On the Verge of Extinction: Gilding Techniques & Vanishing Species

The University Libraries is proud to be showcasing the work of local artist, Kay Jackson, in an exhibit titled “On the Verge of Extinction: Gilding Techniques & Vanishing Species.” Jackson’s unique style employs ancient gilding practices to draw attention to at-risk and endangered wildlife. Describing her work, Jackson writes:

For the past twenty-five years, the environment and endangered species have been the major focus in my work. Using gilding techniques originating in ancient Egypt and perfected by European artists during the 14th and 15th centuries, I have attempted to bring attention to fragile ecosystems and vanishing animal populations with a medium that is also in danger of being lost. Medieval and Renaissance artists used these same materials and techniques to create some of the world’s most beautiful and enduring religious artwork. The light reflected from a gilded surface represents a spirituality that awakens reverence in the viewer and, even in today’s world, mesmerizes us with its symbolic optical power. I hope the golden aura illuminating from this work helps shine a light on endangered species and allows the viewer to reflect on our interdependence with nature and all God’s creatures.

Kay Jackson received a MFA in painting from George Washington University in 1984 after studying at Virginia Tech and the Corcoran School of Art. Her work has been shown in private galleries across the United States and exhibited at the National Academy of Sciences, the National Sporting Museum in Middleburg, Virginia, The College of William and Mary, American University and George Washington University. Her work is in the permanent collection of the Corcoran Gallery of Art, the National Academy of Sciences, the Muscarelle Museum at The College of William and Mary, The Federal Reserve, the U.S. Department of State and the Smithsonian Museum of American Art. To learn more about Jackson and her other works, visit www.KayJacksonArt.com.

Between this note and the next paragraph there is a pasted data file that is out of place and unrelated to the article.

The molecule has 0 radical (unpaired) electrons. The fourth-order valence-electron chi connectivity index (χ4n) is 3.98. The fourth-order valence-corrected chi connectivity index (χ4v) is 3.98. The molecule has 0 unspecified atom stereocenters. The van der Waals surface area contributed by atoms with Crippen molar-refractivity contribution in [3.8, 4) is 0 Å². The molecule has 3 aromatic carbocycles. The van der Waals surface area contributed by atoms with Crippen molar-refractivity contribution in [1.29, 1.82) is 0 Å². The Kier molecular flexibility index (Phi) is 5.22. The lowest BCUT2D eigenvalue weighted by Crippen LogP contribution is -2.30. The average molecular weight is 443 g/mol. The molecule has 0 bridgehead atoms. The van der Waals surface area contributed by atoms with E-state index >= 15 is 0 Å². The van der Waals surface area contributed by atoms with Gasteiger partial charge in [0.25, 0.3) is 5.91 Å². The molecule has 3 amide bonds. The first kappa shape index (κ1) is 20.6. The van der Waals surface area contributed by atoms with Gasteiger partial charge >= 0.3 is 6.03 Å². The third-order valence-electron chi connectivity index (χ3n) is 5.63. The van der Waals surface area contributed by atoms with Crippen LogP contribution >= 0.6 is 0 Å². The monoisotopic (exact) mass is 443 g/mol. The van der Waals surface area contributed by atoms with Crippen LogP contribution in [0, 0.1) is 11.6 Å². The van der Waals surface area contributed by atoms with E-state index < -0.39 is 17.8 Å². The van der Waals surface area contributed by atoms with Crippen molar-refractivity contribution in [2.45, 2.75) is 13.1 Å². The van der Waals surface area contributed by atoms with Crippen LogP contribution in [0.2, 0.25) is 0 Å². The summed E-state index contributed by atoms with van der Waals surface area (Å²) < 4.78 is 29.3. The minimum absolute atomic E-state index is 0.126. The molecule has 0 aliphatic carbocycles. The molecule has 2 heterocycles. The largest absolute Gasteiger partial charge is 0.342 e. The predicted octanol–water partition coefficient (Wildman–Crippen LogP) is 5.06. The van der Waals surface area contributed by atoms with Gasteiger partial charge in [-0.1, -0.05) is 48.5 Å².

The exhibit is on display in the May Gallery on the first floor of the John K. Mullen of Denver Memorial Library now through March. A gilding demonstration with the artist will be held Wednesday, February 15, from 4:00 to 5:00 PM in the May Gallery of Mullen Library. The event is free and open to the public. To request accommodation, please contact Joan Stahl at stahlj@cua.edu or 202-319-6473 at least one week before the event.

New Research Guides in the Humanities

The library science students in the course “Humanities Information” (LSC634) have created research guides to the following subjects:

Architect Aesthetics (Elizabeth Dodson)
Chaucer (Jessica Sprigings)
Christian Iconography and Architecture (Madison Bolls)
Modern Art (Viveca Pattison)
Mythology (Cecilia Cho)
Renaissance Art (Elizabeth Deegan)

The students and instructor have created a poster that details their experiences working on this unique collaborative project between SLIS and CUA Libraries.  The poster will be presented at the SLIS Bridging the Spectrum Symposium on February 25, 2011 .

For any questions, please contact Kevin Gunn, Coordinator of Religious Studies and Humanities Services and the instructor for LSC634.